This article seeks to answer in basic terms how the Gospel transforms institutions like business and the workplace as well as nations. We understand that the Gospel transforms individuals when they repent and turn to Christ in faith. Yet, how does this translate into transforming business and the workplace outside the four walls of the Church? Yes, people can get saved outside the four walls of the church, but how does the Gospel actually change the institutions built by the people? That is what this article seeks to look at. My thesis is quite simple: Christians who have been individually touched and changed by the Gospel and brought into Salvation are to go out and be bold in their faith, living the Gospel before the eyes of the world.
Author: Jorah Benson
"You are the light of the world. A city set on a hill cannot be hidden; 15 nor does anyone light a lamp and put it under a basket, but on the lampstand, and it gives light to all who are in the house. 16 Let your light shine before men in such a way that they may see your good works, and glorify your Father who is in heaven" (Matt 5:14-16, NAS).
My question is this: If 99% of the world’s individuals where true Christians, would the institutions run by those people be corrupt still? I say, “No.” The institutions are just a reflection of what is going on in the heart of man. And if the heart of man is ruled by the Holy Spirit instead of Satan and the flesh, could we have any result other than Gospel transformation? No. Therefore, the foundation is this: be bold in all areas of life in faith and in good works for the glory of God. We seek to bring the kingdoms of this world into alignment to the Kingdom of God. How could we pray, “Your kingdom come. Your will be done, on earth as it is in heaven” (Matt 6:10) and not work towards that end?
A major foundation of taking the Gospel to the world and into the marketplace is the priesthood of all believers. A priest is one who intercedes and ministers between God and man. It is reminiscent to a time when the Levites would minister before the Lord on behalf of the people. In the same way, Christ is our priest, mediator between God and man. Christ,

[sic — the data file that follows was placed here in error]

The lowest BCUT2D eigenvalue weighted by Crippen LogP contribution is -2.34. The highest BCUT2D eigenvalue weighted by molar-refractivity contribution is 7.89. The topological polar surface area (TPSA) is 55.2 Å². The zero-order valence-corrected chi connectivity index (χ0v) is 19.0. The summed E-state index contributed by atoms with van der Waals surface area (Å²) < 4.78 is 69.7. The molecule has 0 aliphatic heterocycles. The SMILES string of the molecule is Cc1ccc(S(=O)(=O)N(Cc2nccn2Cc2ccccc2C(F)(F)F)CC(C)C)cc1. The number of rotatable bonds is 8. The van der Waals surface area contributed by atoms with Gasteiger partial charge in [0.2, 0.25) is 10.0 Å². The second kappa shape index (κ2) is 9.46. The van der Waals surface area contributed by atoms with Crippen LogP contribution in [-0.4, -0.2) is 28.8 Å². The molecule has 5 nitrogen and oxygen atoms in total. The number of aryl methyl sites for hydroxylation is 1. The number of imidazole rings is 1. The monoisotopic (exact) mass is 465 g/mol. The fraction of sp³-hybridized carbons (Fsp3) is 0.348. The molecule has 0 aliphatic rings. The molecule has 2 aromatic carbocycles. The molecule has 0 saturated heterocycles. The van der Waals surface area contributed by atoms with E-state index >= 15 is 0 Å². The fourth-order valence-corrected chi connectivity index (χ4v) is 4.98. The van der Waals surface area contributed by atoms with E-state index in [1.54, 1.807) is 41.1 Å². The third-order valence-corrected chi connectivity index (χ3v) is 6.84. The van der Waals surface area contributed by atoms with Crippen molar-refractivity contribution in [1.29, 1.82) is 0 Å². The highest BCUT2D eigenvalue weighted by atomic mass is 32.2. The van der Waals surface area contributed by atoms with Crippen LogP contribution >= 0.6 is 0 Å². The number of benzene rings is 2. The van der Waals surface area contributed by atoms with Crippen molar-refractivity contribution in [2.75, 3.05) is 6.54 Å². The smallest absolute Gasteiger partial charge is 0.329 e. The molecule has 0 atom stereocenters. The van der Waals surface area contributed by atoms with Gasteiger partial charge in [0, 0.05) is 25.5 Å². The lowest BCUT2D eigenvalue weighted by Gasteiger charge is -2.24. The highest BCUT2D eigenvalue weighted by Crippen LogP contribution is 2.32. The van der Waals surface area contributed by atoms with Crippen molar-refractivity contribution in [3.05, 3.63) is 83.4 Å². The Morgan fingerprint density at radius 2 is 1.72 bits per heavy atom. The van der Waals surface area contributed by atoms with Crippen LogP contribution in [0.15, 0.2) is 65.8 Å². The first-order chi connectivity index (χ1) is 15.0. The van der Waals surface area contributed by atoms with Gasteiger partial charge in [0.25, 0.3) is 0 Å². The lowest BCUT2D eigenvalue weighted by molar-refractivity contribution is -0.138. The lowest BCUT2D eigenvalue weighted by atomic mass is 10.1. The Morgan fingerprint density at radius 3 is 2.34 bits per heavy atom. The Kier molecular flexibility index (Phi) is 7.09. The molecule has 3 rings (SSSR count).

"In the days of His flesh, He offered up both prayers and supplications with loud crying and tears to the One able to save Him from death, and He was heard because of His piety. 8 Although He was a Son, He learned obedience from the things which He suffered. 9 And having been made perfect, He became to all those who obey Him the source of eternal salvation, 10 being designated by God as a high priest according to the order of Melchizedek" (Hebrews 5:7-10).
Christ opened up the way to God for us (Heb 10:19-22) and now that we have free access to the Father, we are to work as priest on behalf of the unbelieving and unsaved world around us. Peter says, “But you are a chosen race, a royal priesthood, a holy nation, a people for God’s own possession, so that you may proclaim the excellencies of Him who has called you out of darkness into His marvelous light” (1 Peter 2:9). Why? “…so that you may proclaim the excellencies of Him…” We have been saved and given the mantle of the priesthood so that we can speak up boldly before the nations. We have access to God because of the work of Christ on the cross, but the unbelieving and unrepentant as of now are still in the dark with no access to God. We are to bridge that gap. Ed Silvoso says, “The Scriptures state that every believer is a priest (see Eph. 4:12; Rev. 1:6; 5:10; 20:6). Since priests are ministers, it follows that there has to be a call to ministry in the marketplace, as that is where the bulk of church members operate day in and day out” (2007, 65). Loren Cunningham says it this way, “Jesus called all of his followers to be nation builders. He told us to go into all the world and make disciples of all nations. Nation builders may go out as missionaries in the traditional sense, or they may go as led of the Lord into specific occupations to apply God’s Word there…” (2007, 182). Christians are called to proclaim Christ in public, not being afraid of the cost (Matt 10:24 -39).